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Cybersecurity Team Competes in RIT Ethical Hacking Tournament

(l-r) Kate Boekweg, Jonathan Wilson, Ian Cook, TJ Andrewsen, Justin Applegate and Ethan Carter
(l-r) Kate Boekweg, Jonathan Wilson, Ian Cook, TJ Andrewsen, Justin Applegate and Ethan Carter

After placing second in their region and ranking in the top 15 teams nationally, five members of BYU’s Cybersecurity program traveled to Rochester, NY to compete in an RIT-sponsored ethical hacking tournament.

The preparation from RIT for the event was evident, as they “put countless hours into developing backstories, materials, and an environment to give us as real-life of an experience as possible.”

Speaking on the outcome of the experience, Ian Cook, Co-Founder of BYU’s Cyberia CTF Team, explained that “one lesson we learned was just the importance of working as a team to translate technical findings from a technical perspective to the business impact of it.”

Tom Kopchack, CTC director of the event, shared the following about the tournament in an interview with 13 WHAM ABC:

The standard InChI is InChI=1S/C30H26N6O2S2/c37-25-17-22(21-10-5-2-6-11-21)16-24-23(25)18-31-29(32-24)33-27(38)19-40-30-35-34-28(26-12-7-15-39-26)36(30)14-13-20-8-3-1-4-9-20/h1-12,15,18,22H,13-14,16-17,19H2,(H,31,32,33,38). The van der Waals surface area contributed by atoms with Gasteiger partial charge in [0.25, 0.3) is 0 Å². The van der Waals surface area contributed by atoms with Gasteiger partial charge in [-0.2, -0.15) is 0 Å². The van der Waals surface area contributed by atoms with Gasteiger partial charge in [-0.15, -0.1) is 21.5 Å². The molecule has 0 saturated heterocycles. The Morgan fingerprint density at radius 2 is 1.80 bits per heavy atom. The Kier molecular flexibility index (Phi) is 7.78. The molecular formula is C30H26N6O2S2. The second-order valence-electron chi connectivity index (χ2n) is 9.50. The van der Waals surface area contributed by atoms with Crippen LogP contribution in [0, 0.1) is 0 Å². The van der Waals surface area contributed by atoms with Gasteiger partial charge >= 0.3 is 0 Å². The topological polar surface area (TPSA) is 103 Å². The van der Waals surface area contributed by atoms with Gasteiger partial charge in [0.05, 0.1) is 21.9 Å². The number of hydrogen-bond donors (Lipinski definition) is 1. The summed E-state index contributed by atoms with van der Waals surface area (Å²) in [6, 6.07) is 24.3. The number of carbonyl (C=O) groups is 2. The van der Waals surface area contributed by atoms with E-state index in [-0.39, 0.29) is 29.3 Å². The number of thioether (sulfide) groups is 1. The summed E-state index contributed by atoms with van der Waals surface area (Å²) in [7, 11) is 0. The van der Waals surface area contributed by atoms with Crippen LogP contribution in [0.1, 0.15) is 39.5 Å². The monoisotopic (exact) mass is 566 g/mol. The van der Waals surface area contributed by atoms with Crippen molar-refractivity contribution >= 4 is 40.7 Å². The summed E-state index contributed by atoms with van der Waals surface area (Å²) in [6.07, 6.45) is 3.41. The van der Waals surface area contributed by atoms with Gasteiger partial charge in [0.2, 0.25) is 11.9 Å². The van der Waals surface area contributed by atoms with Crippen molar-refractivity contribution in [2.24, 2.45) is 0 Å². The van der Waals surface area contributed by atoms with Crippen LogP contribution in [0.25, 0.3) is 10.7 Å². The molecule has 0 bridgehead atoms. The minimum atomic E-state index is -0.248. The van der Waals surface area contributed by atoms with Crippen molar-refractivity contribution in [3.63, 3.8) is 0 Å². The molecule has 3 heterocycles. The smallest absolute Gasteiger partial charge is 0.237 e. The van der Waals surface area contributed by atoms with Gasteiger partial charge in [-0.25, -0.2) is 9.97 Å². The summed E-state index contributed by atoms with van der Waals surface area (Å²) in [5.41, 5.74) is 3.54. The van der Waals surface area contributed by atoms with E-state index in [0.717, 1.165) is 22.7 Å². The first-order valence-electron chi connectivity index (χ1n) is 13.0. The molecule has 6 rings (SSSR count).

“One of the things we’re trying to teach students here is, you’re not hacking to cause financial harm, damage to an organization, you are hacking to make things better. And if you can fix those problems before someone who has malicious intent does that, we’re gonna make the world a better place.”

After exceeding expectations in penetration testing engagement, BYU’s Cybersecurity team won the award for using the most cutting-edge exploit in their efforts.

One of Cook’s favorite moments from the tournament came after the teams in attendance were tasked with testing the security of a locked safe in three different ways. In a humorous manner for a hacking event, our team opened the safe the final way by “jamming a metal straw through a hole in the safe and manually forcing a password reset.”

As the team flew back to Utah and returned to their usual coursework, Cook had a chance to reflect on the Cybersecurity program and its success.

“Our professors are fantastic in encouraging us as students to pursue real life cybersecurity experience through competitions… The wide breadth of knowledge we get from our coursework helped build a foundation that prepared us for the wide variety of challenges that we faced.”